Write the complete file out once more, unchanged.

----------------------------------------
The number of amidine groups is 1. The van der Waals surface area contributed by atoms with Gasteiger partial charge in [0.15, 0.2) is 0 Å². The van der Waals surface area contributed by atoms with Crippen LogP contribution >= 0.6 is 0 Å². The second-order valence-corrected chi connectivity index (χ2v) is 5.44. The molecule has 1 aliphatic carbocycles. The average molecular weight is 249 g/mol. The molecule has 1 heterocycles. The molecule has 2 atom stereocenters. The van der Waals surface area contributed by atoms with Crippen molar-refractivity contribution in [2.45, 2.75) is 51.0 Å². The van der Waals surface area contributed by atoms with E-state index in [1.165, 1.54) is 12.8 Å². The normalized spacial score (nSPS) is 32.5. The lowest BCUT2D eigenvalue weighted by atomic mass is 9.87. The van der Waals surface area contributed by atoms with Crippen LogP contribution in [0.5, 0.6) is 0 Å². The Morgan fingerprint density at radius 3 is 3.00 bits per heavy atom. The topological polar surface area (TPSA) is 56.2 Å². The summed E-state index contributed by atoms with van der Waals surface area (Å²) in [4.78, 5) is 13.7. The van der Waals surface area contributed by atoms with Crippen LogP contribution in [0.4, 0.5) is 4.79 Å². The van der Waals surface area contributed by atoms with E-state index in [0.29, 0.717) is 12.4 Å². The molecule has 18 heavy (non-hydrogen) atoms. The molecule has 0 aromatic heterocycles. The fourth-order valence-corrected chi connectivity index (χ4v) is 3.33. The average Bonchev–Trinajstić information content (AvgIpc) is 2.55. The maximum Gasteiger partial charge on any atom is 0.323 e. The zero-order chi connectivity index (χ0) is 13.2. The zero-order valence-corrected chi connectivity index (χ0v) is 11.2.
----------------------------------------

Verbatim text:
The number of amidine groups is 1. The van der Waals surface area contributed by atoms with Gasteiger partial charge in [0.15, 0.2) is 0 Å². The van der Waals surface area contributed by atoms with Crippen LogP contribution >= 0.6 is 0 Å². The second-order valence-corrected chi connectivity index (χ2v) is 5.44. The molecule has 1 aliphatic carbocycles. The average molecular weight is 249 g/mol. The molecule has 1 heterocycles. The molecule has 2 atom stereocenters. The van der Waals surface area contributed by atoms with Crippen molar-refractivity contribution in [2.45, 2.75) is 51.0 Å². The van der Waals surface area contributed by atoms with E-state index in [1.165, 1.54) is 12.8 Å². The normalized spacial score (nSPS) is 32.5. The lowest BCUT2D eigenvalue weighted by atomic mass is 9.87. The van der Waals surface area contributed by atoms with Crippen LogP contribution in [0.5, 0.6) is 0 Å². The Morgan fingerprint density at radius 3 is 3.00 bits per heavy atom. The topological polar surface area (TPSA) is 56.2 Å². The summed E-state index contributed by atoms with van der Waals surface area (Å²) in [4.78, 5) is 13.7. The van der Waals surface area contributed by atoms with Crippen LogP contribution in [0.4, 0.5) is 4.79 Å². The van der Waals surface area contributed by atoms with E-state index in [0.29, 0.717) is 12.4 Å². The molecule has 18 heavy (non-hydrogen) atoms. The molecule has 0 aromatic heterocycles. The fourth-order valence-corrected chi connectivity index (χ4v) is 3.33. The average Bonchev–Trinajstić information content (AvgIpc) is 2.55. The maximum Gasteiger partial charge on any atom is 0.323 e. The zero-order chi connectivity index (χ0) is 13.2. The zero-order valence-corrected chi connectivity index (χ0v) is 11.2.